- BS, Home Science, G. B. Pant University of Agriculture and Technology
- MS, Biochemistry, G. B. Pant University of Agriculture and Technology
- PhD, Biochemistry/Molecular Biology, Central Drug Research Institute
- Postdoc, Coagulation Biology, UT Health Science Center
Biochemistry, Cardiovascular Biology, Immunology, Translational Science
Cardiovascular Immunology, Molecular Biology, Translational Science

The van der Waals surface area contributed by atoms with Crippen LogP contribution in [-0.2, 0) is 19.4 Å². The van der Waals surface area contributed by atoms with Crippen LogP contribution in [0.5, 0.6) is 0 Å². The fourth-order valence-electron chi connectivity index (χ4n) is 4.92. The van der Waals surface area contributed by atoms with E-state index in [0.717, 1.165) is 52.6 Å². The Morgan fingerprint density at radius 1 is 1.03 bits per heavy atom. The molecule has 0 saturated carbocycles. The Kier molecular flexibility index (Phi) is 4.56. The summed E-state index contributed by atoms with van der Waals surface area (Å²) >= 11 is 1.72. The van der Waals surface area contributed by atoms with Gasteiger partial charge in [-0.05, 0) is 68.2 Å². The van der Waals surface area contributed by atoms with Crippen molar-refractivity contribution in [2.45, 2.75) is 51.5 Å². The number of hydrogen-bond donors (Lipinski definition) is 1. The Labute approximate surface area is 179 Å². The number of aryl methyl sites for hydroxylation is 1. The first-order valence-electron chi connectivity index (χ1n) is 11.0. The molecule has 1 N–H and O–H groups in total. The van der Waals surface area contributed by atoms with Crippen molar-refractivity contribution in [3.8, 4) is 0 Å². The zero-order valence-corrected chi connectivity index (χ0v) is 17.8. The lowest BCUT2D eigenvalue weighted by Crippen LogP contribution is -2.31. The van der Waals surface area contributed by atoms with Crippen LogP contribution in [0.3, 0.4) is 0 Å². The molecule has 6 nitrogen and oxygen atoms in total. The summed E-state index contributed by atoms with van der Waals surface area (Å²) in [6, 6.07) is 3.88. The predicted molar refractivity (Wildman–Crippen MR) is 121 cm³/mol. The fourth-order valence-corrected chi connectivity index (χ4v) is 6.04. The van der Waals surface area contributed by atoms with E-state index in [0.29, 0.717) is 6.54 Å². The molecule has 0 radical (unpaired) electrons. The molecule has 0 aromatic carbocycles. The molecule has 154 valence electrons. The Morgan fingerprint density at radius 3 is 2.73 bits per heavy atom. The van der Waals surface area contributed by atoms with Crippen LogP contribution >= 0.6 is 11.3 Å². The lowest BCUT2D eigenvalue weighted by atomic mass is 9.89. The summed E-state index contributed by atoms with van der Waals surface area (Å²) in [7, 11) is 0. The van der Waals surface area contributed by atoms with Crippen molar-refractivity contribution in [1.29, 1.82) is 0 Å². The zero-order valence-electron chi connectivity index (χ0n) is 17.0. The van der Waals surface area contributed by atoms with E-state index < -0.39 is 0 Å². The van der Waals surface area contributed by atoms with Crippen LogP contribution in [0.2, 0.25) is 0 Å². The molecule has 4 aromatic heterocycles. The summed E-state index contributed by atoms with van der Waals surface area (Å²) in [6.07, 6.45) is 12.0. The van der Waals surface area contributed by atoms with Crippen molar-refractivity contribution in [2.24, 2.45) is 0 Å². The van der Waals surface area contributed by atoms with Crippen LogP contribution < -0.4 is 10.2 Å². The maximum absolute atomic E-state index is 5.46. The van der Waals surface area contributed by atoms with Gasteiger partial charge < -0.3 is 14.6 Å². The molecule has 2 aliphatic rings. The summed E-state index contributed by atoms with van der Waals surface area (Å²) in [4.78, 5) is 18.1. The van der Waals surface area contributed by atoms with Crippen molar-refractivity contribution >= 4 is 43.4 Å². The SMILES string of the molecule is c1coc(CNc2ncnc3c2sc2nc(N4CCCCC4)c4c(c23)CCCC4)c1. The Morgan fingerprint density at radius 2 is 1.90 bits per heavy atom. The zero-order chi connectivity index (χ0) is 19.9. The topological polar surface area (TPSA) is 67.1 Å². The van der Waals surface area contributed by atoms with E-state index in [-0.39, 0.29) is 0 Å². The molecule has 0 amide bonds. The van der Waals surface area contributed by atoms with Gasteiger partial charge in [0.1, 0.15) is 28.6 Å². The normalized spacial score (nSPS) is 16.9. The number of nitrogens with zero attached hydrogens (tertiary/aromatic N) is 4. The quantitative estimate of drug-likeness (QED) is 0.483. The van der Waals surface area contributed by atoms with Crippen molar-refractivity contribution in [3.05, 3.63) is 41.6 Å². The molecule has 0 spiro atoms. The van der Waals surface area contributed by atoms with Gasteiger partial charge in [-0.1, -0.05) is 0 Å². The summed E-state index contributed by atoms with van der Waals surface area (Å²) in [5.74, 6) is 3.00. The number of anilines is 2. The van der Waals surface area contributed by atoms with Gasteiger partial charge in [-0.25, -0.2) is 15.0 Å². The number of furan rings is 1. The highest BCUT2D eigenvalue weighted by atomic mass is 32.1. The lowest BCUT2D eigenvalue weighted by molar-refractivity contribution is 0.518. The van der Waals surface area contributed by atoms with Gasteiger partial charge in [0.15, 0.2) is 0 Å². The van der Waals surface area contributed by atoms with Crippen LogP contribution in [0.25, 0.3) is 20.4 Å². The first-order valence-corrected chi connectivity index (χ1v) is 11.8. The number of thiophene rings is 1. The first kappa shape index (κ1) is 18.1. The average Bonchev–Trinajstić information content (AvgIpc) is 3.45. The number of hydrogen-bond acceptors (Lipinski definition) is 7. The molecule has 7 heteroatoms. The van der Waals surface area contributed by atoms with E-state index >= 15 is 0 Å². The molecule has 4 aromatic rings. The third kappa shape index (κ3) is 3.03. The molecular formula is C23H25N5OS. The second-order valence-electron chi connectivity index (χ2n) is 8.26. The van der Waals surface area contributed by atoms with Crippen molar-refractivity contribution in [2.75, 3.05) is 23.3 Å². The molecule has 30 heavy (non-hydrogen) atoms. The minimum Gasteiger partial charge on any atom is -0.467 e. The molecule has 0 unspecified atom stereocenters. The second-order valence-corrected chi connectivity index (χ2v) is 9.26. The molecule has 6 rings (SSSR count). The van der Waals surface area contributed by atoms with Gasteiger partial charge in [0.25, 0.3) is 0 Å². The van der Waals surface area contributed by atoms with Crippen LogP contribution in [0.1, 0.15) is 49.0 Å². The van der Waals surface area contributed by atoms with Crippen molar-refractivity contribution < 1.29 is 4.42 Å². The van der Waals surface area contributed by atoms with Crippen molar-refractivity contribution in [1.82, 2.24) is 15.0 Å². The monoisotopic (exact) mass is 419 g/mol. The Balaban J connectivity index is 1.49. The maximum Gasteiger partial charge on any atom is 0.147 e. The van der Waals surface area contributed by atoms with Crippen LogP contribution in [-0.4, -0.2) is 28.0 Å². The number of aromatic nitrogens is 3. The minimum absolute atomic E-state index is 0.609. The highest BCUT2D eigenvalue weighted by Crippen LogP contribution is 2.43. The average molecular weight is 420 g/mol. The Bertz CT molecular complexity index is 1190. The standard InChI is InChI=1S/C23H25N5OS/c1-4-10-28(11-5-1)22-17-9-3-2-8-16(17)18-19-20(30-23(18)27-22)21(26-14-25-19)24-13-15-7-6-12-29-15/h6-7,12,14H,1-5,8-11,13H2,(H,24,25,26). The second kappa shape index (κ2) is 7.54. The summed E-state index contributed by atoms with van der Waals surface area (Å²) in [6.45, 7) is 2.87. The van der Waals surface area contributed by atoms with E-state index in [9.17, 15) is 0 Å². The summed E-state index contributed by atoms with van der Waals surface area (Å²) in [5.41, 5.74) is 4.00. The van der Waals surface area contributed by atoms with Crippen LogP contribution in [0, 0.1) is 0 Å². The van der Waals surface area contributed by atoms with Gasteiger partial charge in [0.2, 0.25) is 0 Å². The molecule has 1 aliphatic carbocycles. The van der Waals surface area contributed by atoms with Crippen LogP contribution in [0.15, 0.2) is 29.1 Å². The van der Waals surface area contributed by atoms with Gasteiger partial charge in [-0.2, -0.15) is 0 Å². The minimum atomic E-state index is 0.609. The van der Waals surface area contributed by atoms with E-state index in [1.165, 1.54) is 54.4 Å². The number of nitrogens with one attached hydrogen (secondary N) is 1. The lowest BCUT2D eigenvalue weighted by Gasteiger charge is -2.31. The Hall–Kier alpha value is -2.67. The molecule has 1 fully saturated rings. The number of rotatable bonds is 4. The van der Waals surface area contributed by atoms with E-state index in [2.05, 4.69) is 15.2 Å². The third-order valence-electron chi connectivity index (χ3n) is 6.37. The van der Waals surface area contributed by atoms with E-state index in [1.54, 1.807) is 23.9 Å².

Cardiovascular diseases (CVD) are the leading cause of death worldwide. Preclinical and clinical studies have shown that inflammation, orchestrated by immune cells and cytokines, plays a causal role in the development and progression of atherosclerosis and heart failure (HF). Recent human trials demonstrated that anti-inflammatory therapies, including IL-1 and IL-6 inhibitors, could be potential therapeutics for reducing CVD events in subjects with high inflammation. Yet, these therapies are expensive, have side-effects, and do not benefit all. There is thus an unmet clinical need for advanced strategies to identify patients who will or will not respond to these therapies for an effective and cost-efficient treatment of CVD. I am using high-dimensional methods, such as mass cytometry (CyTOF) and single-cell RNA sequencing, to deeply immunophenotype blood cells of subjects with CVD and other chronic inflammatory diseases. My ultimate goal is to identify unique immune signatures associated with therapy responses, disease severity, and to discover novel immune targets for CVD therapy. We have developed custom CyTOF antibody panels to measure intracellular signaling and proinflammatory cytokines across all major immune cell subtypes in humans. Currently, I am using these panels to immunophenotype subjects with coronary artery disease, HF, rheumatoid arthritis, and cancer to develop personalized therapeutic approaches to these health conditions.